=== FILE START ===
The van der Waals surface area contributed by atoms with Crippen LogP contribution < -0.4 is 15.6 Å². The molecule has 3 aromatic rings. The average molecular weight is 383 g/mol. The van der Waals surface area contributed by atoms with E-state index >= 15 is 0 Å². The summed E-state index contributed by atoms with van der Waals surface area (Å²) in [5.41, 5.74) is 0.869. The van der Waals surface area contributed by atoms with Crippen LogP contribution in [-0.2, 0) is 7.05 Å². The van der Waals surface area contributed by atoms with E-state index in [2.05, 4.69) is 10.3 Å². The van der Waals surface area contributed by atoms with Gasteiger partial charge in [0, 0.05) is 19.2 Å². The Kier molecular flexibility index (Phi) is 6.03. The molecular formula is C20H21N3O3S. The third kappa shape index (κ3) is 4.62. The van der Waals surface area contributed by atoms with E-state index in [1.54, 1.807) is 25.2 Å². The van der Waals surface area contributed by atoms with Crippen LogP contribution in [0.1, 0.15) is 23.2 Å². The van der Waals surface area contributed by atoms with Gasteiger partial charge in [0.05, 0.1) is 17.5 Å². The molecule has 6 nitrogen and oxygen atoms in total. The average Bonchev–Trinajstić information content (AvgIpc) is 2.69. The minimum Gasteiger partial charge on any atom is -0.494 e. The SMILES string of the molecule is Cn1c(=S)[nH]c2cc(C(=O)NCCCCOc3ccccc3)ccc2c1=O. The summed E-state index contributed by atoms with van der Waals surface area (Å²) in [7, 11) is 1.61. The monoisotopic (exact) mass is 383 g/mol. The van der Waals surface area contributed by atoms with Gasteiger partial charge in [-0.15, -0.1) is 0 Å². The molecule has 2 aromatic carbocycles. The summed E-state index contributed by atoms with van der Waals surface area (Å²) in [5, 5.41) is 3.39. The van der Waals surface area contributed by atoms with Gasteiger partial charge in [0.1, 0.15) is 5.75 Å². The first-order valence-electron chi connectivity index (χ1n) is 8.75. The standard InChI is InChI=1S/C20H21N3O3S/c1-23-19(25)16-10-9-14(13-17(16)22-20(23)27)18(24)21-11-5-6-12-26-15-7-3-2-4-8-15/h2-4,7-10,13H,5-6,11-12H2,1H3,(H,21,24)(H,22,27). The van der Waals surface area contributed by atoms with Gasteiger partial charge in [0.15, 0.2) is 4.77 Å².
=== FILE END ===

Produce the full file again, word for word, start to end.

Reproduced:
The van der Waals surface area contributed by atoms with Crippen LogP contribution < -0.4 is 15.6 Å². The molecule has 3 aromatic rings. The average molecular weight is 383 g/mol. The van der Waals surface area contributed by atoms with E-state index >= 15 is 0 Å². The summed E-state index contributed by atoms with van der Waals surface area (Å²) in [5.41, 5.74) is 0.869. The van der Waals surface area contributed by atoms with Crippen LogP contribution in [-0.2, 0) is 7.05 Å². The van der Waals surface area contributed by atoms with E-state index in [2.05, 4.69) is 10.3 Å². The van der Waals surface area contributed by atoms with Gasteiger partial charge in [0, 0.05) is 19.2 Å². The Kier molecular flexibility index (Phi) is 6.03. The molecular formula is C20H21N3O3S. The third kappa shape index (κ3) is 4.62. The van der Waals surface area contributed by atoms with E-state index in [1.54, 1.807) is 25.2 Å². The van der Waals surface area contributed by atoms with Crippen LogP contribution in [0.1, 0.15) is 23.2 Å². The van der Waals surface area contributed by atoms with Gasteiger partial charge in [0.05, 0.1) is 17.5 Å². The molecule has 6 nitrogen and oxygen atoms in total. The average Bonchev–Trinajstić information content (AvgIpc) is 2.69. The minimum Gasteiger partial charge on any atom is -0.494 e. The SMILES string of the molecule is Cn1c(=S)[nH]c2cc(C(=O)NCCCCOc3ccccc3)ccc2c1=O. The summed E-state index contributed by atoms with van der Waals surface area (Å²) in [7, 11) is 1.61. The monoisotopic (exact) mass is 383 g/mol. The van der Waals surface area contributed by atoms with Gasteiger partial charge in [-0.15, -0.1) is 0 Å². The molecule has 2 aromatic carbocycles. The summed E-state index contributed by atoms with van der Waals surface area (Å²) in [5, 5.41) is 3.39. The van der Waals surface area contributed by atoms with Gasteiger partial charge in [0.1, 0.15) is 5.75 Å². The first-order valence-electron chi connectivity index (χ1n) is 8.75. The standard InChI is InChI=1S/C20H21N3O3S/c1-23-19(25)16-10-9-14(13-17(16)22-20(23)27)18(24)21-11-5-6-12-26-15-7-3-2-4-8-15/h2-4,7-10,13H,5-6,11-12H2,1H3,(H,21,24)(H,22,27). The van der Waals surface area contributed by atoms with Gasteiger partial charge in [0.15, 0.2) is 4.77 Å².